Charge air cooling is an important topic especially with higher horsepower B series engines. Often people will look at a pickup truck rating and question why charge air cooling is needed when pickup engines were not equipped with charge air coolers even at 175+hp. The answer lies in an engine's expected duty cycle and design life.
Charge air cooling not only helps deliver a denser charge as a part of the recipe for higher engine output, but can also increase an engine's durability. Cooler intake air translates into cooler combustion temperatures and ultimately cooler running internal engine components. With aluminum piston engines like the B Series Cummins, higher pistons temperatures reduce the aluminum's ability to resist fatigue (cracks) since aluminum's fatigue strength decreases with higher temperatures. A way of thinking about this is that every engine cycle consumes a small amount of an aluminum piston's life. Therefore, as temperatures go up, the amount of life consumed during a given cycle increases, and the piston's overall life decreases at a faster rate than if it were operated at a lower temperature.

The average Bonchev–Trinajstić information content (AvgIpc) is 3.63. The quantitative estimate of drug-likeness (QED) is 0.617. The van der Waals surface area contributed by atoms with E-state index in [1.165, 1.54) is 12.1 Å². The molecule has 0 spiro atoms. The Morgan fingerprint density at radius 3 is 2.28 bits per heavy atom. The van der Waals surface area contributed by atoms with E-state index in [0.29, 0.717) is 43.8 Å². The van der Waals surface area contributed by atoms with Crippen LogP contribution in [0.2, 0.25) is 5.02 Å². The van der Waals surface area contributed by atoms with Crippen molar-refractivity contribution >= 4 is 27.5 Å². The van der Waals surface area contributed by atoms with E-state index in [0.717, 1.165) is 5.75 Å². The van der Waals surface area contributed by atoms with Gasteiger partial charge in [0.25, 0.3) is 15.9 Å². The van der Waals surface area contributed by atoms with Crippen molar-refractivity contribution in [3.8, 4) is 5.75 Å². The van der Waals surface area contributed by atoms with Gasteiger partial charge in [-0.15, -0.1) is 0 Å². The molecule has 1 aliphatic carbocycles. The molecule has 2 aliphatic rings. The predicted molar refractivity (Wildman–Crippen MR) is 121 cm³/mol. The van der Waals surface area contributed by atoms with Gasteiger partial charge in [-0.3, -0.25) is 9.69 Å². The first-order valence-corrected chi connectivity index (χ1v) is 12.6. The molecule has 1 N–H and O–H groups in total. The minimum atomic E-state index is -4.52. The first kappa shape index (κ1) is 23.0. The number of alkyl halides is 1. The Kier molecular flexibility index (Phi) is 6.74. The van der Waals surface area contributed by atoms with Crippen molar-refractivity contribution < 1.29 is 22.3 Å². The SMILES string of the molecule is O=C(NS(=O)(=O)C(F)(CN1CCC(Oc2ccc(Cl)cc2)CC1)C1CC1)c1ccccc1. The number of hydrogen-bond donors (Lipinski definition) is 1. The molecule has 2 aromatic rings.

In a light duty application, the time spent at high loads and hence high temperature is assumed to be a low percentage of the vehicle's total life. Therefore, it is possible for a component to achieve the desired design life without charge air cooling even if internal temperatures are high. In an off-road application, duty cycles are typically higher when compared to automotive applications. In order to provide acceptable engine life under more demanding conditions, internal temperatures must therefore be reduced.
If there is any doubt regarding if charge air cooling is required for your project, a discussion with a Cummins application engineer is recommended. However, it is my general rule of thumb that for 140 PTO horsepower and above that, charge air cooling should be used when long life and durability is desired.